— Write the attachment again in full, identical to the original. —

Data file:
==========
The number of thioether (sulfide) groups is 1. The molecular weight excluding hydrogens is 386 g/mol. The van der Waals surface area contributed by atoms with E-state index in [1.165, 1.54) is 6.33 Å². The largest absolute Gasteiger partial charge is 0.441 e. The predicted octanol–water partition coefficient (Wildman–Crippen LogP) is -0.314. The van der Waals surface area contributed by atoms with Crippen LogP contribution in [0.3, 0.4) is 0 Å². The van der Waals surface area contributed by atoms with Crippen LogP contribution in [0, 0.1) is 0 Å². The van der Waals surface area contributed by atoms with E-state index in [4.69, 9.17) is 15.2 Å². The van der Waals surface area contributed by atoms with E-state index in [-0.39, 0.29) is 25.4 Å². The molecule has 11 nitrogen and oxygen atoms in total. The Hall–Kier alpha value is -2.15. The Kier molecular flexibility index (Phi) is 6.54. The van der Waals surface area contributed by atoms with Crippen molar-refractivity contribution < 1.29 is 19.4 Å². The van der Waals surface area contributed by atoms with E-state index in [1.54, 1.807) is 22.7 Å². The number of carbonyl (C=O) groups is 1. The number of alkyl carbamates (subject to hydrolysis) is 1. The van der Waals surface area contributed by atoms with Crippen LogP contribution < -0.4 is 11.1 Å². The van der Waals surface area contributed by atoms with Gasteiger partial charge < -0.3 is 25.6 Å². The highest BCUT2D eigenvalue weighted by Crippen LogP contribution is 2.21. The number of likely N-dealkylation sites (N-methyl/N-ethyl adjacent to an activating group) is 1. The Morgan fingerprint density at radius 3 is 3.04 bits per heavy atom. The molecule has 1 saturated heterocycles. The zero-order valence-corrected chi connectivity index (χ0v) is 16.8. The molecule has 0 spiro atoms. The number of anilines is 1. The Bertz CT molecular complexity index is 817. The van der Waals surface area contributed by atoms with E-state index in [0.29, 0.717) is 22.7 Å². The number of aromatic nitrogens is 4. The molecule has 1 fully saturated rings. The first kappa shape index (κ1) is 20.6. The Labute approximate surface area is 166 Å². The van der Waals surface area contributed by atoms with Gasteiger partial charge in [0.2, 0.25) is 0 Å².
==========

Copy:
The number of thioether (sulfide) groups is 1. The molecular weight excluding hydrogens is 386 g/mol. The van der Waals surface area contributed by atoms with E-state index in [1.165, 1.54) is 6.33 Å². The largest absolute Gasteiger partial charge is 0.441 e. The predicted octanol–water partition coefficient (Wildman–Crippen LogP) is -0.314. The van der Waals surface area contributed by atoms with Crippen LogP contribution in [0.3, 0.4) is 0 Å². The van der Waals surface area contributed by atoms with Crippen LogP contribution in [0, 0.1) is 0 Å². The van der Waals surface area contributed by atoms with E-state index in [4.69, 9.17) is 15.2 Å². The van der Waals surface area contributed by atoms with E-state index in [-0.39, 0.29) is 25.4 Å². The molecule has 11 nitrogen and oxygen atoms in total. The Hall–Kier alpha value is -2.15. The Kier molecular flexibility index (Phi) is 6.54. The van der Waals surface area contributed by atoms with Crippen molar-refractivity contribution < 1.29 is 19.4 Å². The van der Waals surface area contributed by atoms with E-state index in [1.54, 1.807) is 22.7 Å². The number of carbonyl (C=O) groups is 1. The number of alkyl carbamates (subject to hydrolysis) is 1. The van der Waals surface area contributed by atoms with Crippen LogP contribution < -0.4 is 11.1 Å². The van der Waals surface area contributed by atoms with Gasteiger partial charge < -0.3 is 25.6 Å². The highest BCUT2D eigenvalue weighted by Crippen LogP contribution is 2.21. The number of likely N-dealkylation sites (N-methyl/N-ethyl adjacent to an activating group) is 1. The Morgan fingerprint density at radius 3 is 3.04 bits per heavy atom. The molecule has 1 saturated heterocycles. The zero-order valence-corrected chi connectivity index (χ0v) is 16.8. The molecule has 0 spiro atoms. The number of anilines is 1. The Bertz CT molecular complexity index is 817. The van der Waals surface area contributed by atoms with E-state index in [0.29, 0.717) is 22.7 Å². The number of aromatic nitrogens is 4. The molecule has 1 fully saturated rings. The first kappa shape index (κ1) is 20.6. The Labute approximate surface area is 166 Å². The van der Waals surface area contributed by atoms with Gasteiger partial charge in [0.2, 0.25) is 0 Å².